Brenda Louw: "I've been fishing all my life and in the good old days we paid a premium to drive to our fishing spots. I'm no longer a youngster and would love to have that privilege again - and I'm willing to pay for it. All we need is stricter control to keep the pipe cars etc away."


Vivid Angler:
“First, my right has been taken away. I’ve been an avid shore angler in Zululand and I think I speak for all anglers who have had this right taken away. In all my time angling and driving on the beach I have never seen an angler, or for that matter a person with his family, tearing up the environment.

"The beaches should be policed to keep the riff-raff away. Why should we all suffer for some idiots who drive on our beaches that cannot control themselves behind a wheel? I make sure when I’m finished for the day that my spot is clean and nothing is left behind to damage the environment. Believe me, I know other anglers and the family communities think the same.

"I see people with canoes and ski-boats are allowed to drive on to beach in Natal. They have a picnic for the day and some don’t even launch their boat. Nothing gets said. I see it with my own eyes but I must park my vehicle at least two to three km away from where I’m allowed to fish.

“Carrying a 30kg backpack, a  10kg bait box and two to three rods is not easy. I know of anglers who have packed it in because they can no longer handle the walks with all our tackle. All I’m saying is, give us a chance put a decent size levy on beach permits, police the beach, let us all share our wonderful beaches.”

Kamal Hamdulay: I’m an avid angler and off-roader and would like to see control measures where a beach-driving permit is available.

"There are so many beautiful fishing spots that cannot be accessed because it’s too far to walk. There’s so much poaching of wild life and sea life and I believe government resources should be directed at this, not at soft targets such as anglers and off-roaders who want to enjoy the peace and calm of the ocean.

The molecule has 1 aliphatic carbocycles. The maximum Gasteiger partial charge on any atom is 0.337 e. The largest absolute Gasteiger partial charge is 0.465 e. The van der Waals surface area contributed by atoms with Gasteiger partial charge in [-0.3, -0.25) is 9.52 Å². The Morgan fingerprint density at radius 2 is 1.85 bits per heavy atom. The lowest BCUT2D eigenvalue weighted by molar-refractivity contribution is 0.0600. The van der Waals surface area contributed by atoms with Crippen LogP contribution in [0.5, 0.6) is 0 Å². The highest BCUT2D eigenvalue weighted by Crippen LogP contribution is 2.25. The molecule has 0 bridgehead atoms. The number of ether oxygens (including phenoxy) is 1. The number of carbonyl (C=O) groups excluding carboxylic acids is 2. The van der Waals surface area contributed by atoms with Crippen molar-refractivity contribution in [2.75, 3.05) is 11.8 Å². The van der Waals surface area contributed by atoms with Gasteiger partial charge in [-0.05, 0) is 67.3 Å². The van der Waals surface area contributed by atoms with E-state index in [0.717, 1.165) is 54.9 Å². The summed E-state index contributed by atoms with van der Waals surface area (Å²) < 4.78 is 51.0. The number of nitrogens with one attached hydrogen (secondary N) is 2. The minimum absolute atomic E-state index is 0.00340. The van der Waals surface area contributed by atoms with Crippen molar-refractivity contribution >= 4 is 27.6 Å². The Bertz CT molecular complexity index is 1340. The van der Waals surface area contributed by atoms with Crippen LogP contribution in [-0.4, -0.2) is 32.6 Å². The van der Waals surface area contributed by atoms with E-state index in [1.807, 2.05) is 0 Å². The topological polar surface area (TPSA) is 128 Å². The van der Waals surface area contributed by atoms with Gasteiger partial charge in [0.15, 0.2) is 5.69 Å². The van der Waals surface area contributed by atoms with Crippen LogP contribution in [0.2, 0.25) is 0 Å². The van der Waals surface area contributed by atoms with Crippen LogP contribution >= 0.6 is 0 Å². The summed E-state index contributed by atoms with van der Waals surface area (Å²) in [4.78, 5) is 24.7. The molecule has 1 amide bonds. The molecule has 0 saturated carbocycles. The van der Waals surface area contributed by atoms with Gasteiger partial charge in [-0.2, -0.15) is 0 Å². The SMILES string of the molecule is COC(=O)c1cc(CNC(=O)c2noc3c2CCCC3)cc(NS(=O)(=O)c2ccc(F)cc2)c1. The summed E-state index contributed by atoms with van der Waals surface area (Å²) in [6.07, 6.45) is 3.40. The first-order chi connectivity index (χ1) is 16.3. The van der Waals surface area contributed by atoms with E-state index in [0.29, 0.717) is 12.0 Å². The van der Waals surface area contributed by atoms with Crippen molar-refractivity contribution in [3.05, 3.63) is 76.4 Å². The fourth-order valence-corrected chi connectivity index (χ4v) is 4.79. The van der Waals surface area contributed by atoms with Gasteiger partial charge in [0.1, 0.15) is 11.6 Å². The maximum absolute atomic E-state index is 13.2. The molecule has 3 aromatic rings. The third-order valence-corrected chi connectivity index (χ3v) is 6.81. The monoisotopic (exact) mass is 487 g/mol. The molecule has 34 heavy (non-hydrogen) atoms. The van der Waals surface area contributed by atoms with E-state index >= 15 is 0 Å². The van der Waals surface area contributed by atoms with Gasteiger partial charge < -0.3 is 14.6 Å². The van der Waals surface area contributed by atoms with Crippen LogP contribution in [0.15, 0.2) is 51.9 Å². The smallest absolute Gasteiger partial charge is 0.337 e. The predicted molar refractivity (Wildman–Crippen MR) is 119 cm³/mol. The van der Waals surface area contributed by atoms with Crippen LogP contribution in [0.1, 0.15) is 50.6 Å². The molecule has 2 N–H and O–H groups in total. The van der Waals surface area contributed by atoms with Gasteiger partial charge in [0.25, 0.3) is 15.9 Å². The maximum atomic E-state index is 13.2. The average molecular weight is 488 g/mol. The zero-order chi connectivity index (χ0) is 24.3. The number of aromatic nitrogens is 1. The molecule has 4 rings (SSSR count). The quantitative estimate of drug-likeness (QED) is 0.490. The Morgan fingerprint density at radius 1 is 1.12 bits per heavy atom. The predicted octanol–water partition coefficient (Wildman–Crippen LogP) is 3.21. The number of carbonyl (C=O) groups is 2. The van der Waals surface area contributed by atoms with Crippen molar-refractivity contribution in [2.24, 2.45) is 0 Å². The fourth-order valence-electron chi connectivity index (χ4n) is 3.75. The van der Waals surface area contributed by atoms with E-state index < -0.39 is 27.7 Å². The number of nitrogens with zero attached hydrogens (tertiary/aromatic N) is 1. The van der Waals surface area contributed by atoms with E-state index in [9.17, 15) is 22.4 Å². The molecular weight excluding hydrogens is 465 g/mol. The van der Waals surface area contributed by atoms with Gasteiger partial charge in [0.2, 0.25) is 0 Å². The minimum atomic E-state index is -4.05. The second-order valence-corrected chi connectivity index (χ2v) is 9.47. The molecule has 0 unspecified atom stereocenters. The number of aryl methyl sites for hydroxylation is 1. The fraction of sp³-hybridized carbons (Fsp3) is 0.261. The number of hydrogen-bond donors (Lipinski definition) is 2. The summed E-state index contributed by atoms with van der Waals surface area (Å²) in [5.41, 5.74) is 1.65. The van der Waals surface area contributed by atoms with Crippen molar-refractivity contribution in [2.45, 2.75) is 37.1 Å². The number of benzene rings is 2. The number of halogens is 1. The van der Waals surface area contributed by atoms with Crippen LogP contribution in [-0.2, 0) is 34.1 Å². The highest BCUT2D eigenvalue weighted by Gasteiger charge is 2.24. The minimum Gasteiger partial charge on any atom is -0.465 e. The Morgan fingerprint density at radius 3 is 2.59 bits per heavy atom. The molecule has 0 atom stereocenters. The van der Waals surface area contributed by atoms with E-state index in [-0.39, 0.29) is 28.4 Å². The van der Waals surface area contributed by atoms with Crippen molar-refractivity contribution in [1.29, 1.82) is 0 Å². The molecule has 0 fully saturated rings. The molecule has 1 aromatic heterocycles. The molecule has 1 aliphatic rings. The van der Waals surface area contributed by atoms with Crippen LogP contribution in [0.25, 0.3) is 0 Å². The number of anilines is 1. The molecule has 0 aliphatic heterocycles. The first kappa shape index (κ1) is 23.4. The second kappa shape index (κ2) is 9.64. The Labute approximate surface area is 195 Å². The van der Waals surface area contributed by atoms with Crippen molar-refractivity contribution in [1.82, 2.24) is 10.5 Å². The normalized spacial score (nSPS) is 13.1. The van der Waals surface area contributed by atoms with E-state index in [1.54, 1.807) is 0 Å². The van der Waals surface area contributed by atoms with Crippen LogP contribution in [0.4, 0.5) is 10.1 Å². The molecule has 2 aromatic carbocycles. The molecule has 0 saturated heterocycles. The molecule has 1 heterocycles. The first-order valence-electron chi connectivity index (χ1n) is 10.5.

"Implement control measures with a permit system."


Harvey Walker: "About allowing 4x4's back on beaches - definitely NO. In the days when it was allowed it had already become a problem with the increase in off-road vehicle ownership. Nowadays the numbers are even greater. Imagine the traffic nuisance that would be out there now.

"No! Off-road enthusiasts can continue to pay to use private 4x4 tracks. Beach anglers should invest in a fairly inexpensive hand-trolley with over-sized soft tyres that they can use to haul their fishing tackle and other essentials along the beach to their favourite fishing spot.

"That way our children, animals and all wild life, both marine and coastal, will be a lot safer."

Mike Peila said: "No-one has brought up the fact that a large percentage, being off-readers or fisherman, are more often than not fuelled by alcohol. A cold beer in the blistering heat is welcome to most.

"You will NEVER gain control of miscreants if drunk. Our roads are a perfect example. Serious applications of the law and fines needs to be applied, impounding  vehicles is great idea with a serious fine to get it released."

Do you agree with the findings in the Necer report? What can be done to curb illegal driving? Should off-road enthusiasts should be allowed to drive on beaches? Email us your thoughts and we’ll publish them on Wheels24.

Read more on:    western cape  |  cape town  |  beaches  |  driving  |  4x4  |  off-road  |  green